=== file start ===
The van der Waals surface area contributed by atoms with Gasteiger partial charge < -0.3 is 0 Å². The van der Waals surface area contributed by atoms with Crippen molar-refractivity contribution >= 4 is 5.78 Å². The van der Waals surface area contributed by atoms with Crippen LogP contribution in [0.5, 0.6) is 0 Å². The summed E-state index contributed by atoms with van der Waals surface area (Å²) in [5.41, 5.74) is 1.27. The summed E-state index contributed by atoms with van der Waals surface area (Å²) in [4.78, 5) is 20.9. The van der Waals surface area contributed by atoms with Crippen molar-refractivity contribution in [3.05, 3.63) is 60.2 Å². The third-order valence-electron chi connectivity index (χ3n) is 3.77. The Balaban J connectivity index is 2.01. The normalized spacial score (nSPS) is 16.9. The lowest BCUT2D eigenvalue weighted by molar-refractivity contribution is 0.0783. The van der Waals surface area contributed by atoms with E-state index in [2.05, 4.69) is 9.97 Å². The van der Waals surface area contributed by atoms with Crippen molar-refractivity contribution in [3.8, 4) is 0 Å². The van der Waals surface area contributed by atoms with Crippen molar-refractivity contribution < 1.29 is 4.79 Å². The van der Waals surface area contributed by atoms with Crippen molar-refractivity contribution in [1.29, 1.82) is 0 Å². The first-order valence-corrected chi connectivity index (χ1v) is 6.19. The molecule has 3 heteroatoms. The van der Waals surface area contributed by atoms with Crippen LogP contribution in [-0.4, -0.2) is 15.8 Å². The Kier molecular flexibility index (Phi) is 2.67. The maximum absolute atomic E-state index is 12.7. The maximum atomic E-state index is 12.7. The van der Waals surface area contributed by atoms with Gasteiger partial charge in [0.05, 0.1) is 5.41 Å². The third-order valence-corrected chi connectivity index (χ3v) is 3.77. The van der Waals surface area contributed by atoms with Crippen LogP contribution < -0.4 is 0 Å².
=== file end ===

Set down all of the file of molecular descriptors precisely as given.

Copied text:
The van der Waals surface area contributed by atoms with Gasteiger partial charge < -0.3 is 0 Å². The van der Waals surface area contributed by atoms with Crippen molar-refractivity contribution >= 4 is 5.78 Å². The van der Waals surface area contributed by atoms with Crippen LogP contribution in [0.5, 0.6) is 0 Å². The summed E-state index contributed by atoms with van der Waals surface area (Å²) in [5.41, 5.74) is 1.27. The summed E-state index contributed by atoms with van der Waals surface area (Å²) in [4.78, 5) is 20.9. The van der Waals surface area contributed by atoms with Crippen molar-refractivity contribution in [3.05, 3.63) is 60.2 Å². The third-order valence-electron chi connectivity index (χ3n) is 3.77. The Balaban J connectivity index is 2.01. The normalized spacial score (nSPS) is 16.9. The lowest BCUT2D eigenvalue weighted by molar-refractivity contribution is 0.0783. The van der Waals surface area contributed by atoms with E-state index in [2.05, 4.69) is 9.97 Å². The van der Waals surface area contributed by atoms with Crippen molar-refractivity contribution in [3.8, 4) is 0 Å². The van der Waals surface area contributed by atoms with Crippen molar-refractivity contribution < 1.29 is 4.79 Å². The van der Waals surface area contributed by atoms with Crippen molar-refractivity contribution in [1.29, 1.82) is 0 Å². The first-order valence-corrected chi connectivity index (χ1v) is 6.19. The molecule has 3 heteroatoms. The van der Waals surface area contributed by atoms with Crippen LogP contribution in [-0.4, -0.2) is 15.8 Å². The Kier molecular flexibility index (Phi) is 2.67. The maximum absolute atomic E-state index is 12.7. The maximum atomic E-state index is 12.7. The van der Waals surface area contributed by atoms with Gasteiger partial charge in [0.05, 0.1) is 5.41 Å². The third-order valence-corrected chi connectivity index (χ3v) is 3.77. The van der Waals surface area contributed by atoms with Crippen LogP contribution < -0.4 is 0 Å².